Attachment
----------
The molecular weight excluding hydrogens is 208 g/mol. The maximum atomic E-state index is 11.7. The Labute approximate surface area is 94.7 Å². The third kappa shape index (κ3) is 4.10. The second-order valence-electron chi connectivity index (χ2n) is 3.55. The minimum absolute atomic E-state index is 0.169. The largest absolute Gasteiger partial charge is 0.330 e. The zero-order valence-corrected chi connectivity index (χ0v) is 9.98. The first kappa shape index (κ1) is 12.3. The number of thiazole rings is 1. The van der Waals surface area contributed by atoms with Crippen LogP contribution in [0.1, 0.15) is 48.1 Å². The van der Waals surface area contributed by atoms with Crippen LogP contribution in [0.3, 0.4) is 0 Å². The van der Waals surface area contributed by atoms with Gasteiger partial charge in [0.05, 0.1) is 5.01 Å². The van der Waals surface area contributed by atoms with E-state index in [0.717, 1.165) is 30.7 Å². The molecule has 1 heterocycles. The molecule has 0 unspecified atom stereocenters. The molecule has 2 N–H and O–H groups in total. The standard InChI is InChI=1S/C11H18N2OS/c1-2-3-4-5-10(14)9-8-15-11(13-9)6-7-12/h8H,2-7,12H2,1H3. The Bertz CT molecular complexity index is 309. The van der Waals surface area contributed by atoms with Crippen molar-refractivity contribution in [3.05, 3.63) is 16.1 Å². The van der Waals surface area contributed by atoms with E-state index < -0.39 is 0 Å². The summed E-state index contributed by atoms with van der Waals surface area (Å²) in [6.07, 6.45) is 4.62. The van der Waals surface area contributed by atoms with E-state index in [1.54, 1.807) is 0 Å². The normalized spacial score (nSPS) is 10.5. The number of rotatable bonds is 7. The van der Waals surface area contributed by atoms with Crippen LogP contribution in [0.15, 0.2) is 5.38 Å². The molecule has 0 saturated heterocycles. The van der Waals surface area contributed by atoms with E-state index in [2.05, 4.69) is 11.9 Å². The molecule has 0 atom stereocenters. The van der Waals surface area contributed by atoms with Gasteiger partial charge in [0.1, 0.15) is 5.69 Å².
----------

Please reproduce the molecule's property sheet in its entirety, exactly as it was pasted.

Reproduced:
The molecular weight excluding hydrogens is 208 g/mol. The maximum atomic E-state index is 11.7. The Labute approximate surface area is 94.7 Å². The third kappa shape index (κ3) is 4.10. The second-order valence-electron chi connectivity index (χ2n) is 3.55. The minimum absolute atomic E-state index is 0.169. The largest absolute Gasteiger partial charge is 0.330 e. The zero-order valence-corrected chi connectivity index (χ0v) is 9.98. The first kappa shape index (κ1) is 12.3. The number of thiazole rings is 1. The van der Waals surface area contributed by atoms with Crippen LogP contribution in [0.1, 0.15) is 48.1 Å². The van der Waals surface area contributed by atoms with Crippen LogP contribution in [0.3, 0.4) is 0 Å². The van der Waals surface area contributed by atoms with Gasteiger partial charge in [0.05, 0.1) is 5.01 Å². The van der Waals surface area contributed by atoms with E-state index in [0.717, 1.165) is 30.7 Å². The molecule has 1 heterocycles. The molecule has 0 unspecified atom stereocenters. The molecule has 2 N–H and O–H groups in total. The standard InChI is InChI=1S/C11H18N2OS/c1-2-3-4-5-10(14)9-8-15-11(13-9)6-7-12/h8H,2-7,12H2,1H3. The Bertz CT molecular complexity index is 309. The van der Waals surface area contributed by atoms with Crippen molar-refractivity contribution in [3.05, 3.63) is 16.1 Å². The van der Waals surface area contributed by atoms with E-state index < -0.39 is 0 Å². The summed E-state index contributed by atoms with van der Waals surface area (Å²) in [6.07, 6.45) is 4.62. The van der Waals surface area contributed by atoms with E-state index in [1.54, 1.807) is 0 Å². The normalized spacial score (nSPS) is 10.5. The number of rotatable bonds is 7. The van der Waals surface area contributed by atoms with Crippen LogP contribution in [0.15, 0.2) is 5.38 Å². The molecule has 0 saturated heterocycles. The van der Waals surface area contributed by atoms with E-state index in [2.05, 4.69) is 11.9 Å². The molecule has 0 atom stereocenters. The van der Waals surface area contributed by atoms with Gasteiger partial charge in [0.1, 0.15) is 5.69 Å².